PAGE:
Search Images Maps Play YouTube News Gmail Drive More »
Sign in
Screen reader users: click this link for accessible mode. Accessible mode has the same essential features but works better with your reader.


  1. Advanced Patent Search
Publication numberUS4786940 A
Publication typeGrant
Application numberUS 07/108,890
Publication dateNov 22, 1988
Filing dateOct 16, 1987
Priority dateNov 17, 1986
Fee statusLapsed
Publication number07108890, 108890, US 4786940 A, US 4786940A, US-A-4786940, US4786940 A, US4786940A
InventorsJoseph J. Daniele
Original AssigneeXerox Corporation
Export CitationBiBTeX, EndNote, RefMan
External Links: USPTO, USPTO Assignment, Espacenet
Data handling and archiving system
US 4786940 A
A system for enhancing the use of digitized documents as information transmitting and storage objects in connection with an electronic printer having an image input scanner for scanning documents and converting the image content to image signals. In one embodiment, a bar-coded document has an encoded image representing a secret message, and the printer is equipped with a recognition circuit that uses the bar code to distinguish the encoded document from other non-coded documents to be printed and readies a decoder which upon proper authentication, automatically decodes the encoded image signals output by the array so that the printer provides a print with the decoded message.
In a second embodiment, the digitized image comprises an auxiliary software program to be loaded into the printer memory, with a selector circuit for loading the software signals output by the array into the printer memory, with a selector circuit for loading the software signals output by the array into the printer memory.
Previous page
Next page
I claim:
1. Apparatus for inexpensively archiving information comprising:
(a) a permanent data archiving member comprising a copy substrate material; and
(b) a visible machine only readable image on said copy substrate material, said image consisting of a dot pattern forming a digitized image, said image being a digital representaiton of the data being archived.
2. Data archiving means according to claim 1 in which said copy substrate material comprises a sheet of paper.

This is a division, of application Ser. No. 931,485, filed Nov. 17, 1986 now U.S. Pat. No. 4,728,984.

This invention relates to electronic printing machines and systems, and particularly to an improved electronic printing machine and system facilitating use of documents as a digital storage and programming medium.

The advent of the electronic age has presented new features and advantages as well as disadvantages in the creation, processing, and handling of image information. One particular advantage envisioned is the doing away or elimination of hard copies altogether. However, this aim is complicated by the difficulty and high cost of retaining and storing images electronically. While an image represented by electrical signals or pixels, as a minimum, requires some memory to at least temporarily store the signals while the image is being worked on, printed, etc., the memory size and cost necessary for this purpose is small when compared to the memory size and cost required to permanently store documents in the form of image signals.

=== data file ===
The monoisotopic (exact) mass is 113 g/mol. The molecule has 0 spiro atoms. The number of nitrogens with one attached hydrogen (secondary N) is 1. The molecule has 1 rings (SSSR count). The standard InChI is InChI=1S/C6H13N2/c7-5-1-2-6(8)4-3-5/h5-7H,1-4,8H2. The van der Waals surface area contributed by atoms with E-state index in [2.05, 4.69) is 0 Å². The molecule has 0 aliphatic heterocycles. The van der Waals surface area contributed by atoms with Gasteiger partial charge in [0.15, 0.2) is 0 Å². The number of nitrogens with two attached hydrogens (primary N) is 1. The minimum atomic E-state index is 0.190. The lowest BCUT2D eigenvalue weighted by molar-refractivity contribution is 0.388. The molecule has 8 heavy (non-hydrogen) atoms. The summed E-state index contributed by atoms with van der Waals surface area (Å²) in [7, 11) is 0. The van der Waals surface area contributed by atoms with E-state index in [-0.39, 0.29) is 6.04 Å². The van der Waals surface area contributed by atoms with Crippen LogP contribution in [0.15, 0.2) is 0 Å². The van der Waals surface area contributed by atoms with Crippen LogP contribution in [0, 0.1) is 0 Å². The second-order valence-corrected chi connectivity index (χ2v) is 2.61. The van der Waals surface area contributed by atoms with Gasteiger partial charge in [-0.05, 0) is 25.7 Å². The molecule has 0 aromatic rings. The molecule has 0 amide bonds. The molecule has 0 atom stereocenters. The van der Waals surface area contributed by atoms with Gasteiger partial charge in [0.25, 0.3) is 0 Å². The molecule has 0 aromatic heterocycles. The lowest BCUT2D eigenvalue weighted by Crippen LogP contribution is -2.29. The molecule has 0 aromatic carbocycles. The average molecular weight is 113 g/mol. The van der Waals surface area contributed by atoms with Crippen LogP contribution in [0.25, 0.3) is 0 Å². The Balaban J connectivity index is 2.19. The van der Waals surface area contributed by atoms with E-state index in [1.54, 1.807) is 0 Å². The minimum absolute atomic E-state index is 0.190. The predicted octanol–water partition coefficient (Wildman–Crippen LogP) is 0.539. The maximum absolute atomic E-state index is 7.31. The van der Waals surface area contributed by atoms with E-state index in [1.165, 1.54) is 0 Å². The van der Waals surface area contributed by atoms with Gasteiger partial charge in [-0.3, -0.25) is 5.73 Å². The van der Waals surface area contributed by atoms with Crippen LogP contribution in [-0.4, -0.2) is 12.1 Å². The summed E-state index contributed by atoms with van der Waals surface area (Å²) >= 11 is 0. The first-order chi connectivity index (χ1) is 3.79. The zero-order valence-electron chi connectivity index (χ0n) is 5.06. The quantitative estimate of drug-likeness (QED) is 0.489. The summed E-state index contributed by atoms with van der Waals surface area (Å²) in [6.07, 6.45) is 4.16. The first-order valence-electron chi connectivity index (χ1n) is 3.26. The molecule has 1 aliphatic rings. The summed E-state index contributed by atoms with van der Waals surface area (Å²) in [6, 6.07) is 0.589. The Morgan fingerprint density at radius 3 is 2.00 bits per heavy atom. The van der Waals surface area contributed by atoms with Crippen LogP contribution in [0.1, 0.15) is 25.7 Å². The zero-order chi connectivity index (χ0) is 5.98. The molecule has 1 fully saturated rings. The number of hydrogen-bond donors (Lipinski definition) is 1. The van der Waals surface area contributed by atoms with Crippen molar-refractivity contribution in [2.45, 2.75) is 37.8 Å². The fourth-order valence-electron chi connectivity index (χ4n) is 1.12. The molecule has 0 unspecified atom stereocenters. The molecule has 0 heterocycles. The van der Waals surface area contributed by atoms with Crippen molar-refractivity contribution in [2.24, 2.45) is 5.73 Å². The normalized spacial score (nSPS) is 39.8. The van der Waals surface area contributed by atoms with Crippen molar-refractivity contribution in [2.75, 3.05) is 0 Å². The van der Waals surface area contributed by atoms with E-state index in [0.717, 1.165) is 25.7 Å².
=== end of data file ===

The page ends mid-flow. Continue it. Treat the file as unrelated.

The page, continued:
Further electronic storage of documents is in fact not very permanent at all but at best limited to a period of a few years before deterioration and loss of image sets in. And, electronic memory is not tamper proof. Persons having access to the memory can alter the memory contents and hence change the content of the stored document. This possibility is of particular concern to the legal profession where exact and verifiable records are a must.

On the other hand, the common piece of paper, which has been used for years as a storage medium and which the electronic system intends to replace, has many desirable long term storage attributes. For example, with reasonable care, deterioration of a paper document takes place over decades. Attempted alteration of a paper document is detectable, and this is true even in the case where attempts are made to conceal the alteration. Further, paper is inexpensive, easily handled, and can be sent through the mails. Thus, the inescapable fact remains that the common document is well suited for use as an archival storage medium.

The present invention is aimed at enhancing the use of paper documents as archival storage and information carrying objects in the electronic age, and provides a printing machine for processing documents having digitized images representing information, the machine including: at least one scanning array for scanning the document and converting the document image to image signals; and means for converting the image signals to human or machine understandable information.


FIG. 1 is a block diagram of an electrographic printing machine of the type adapted for use with the present invention;

FIG. 2 is a schematized view depicting the principle component parts of the printing machine shown in FIG. 1;

FIG. 3 is a view showing details of the machine raster output scanner section;

FIG. 4 is a plane view of an encoded or secret document of the present invention;

FIG. 5 is a schematic view showing details of the bar code recognition system of the present invention;

FIG. 6 is a plane view of a program document of the present invention having a machine readable software program thereon for use in inserting a special software program into the printing machine; and

FIG. 7 is a schematic view showing details of the software reading and loading system of the present invention.

While the present invention will hereinafter be described in connection with a preferred embodiment thereof, it will be understood that it is not intended to limit the invention to that embodiment. On the contrary, it is intended to cover all alternatives, modifications, and equivalents as may be included within the spirit and scope of the invention as defined by the appended claims.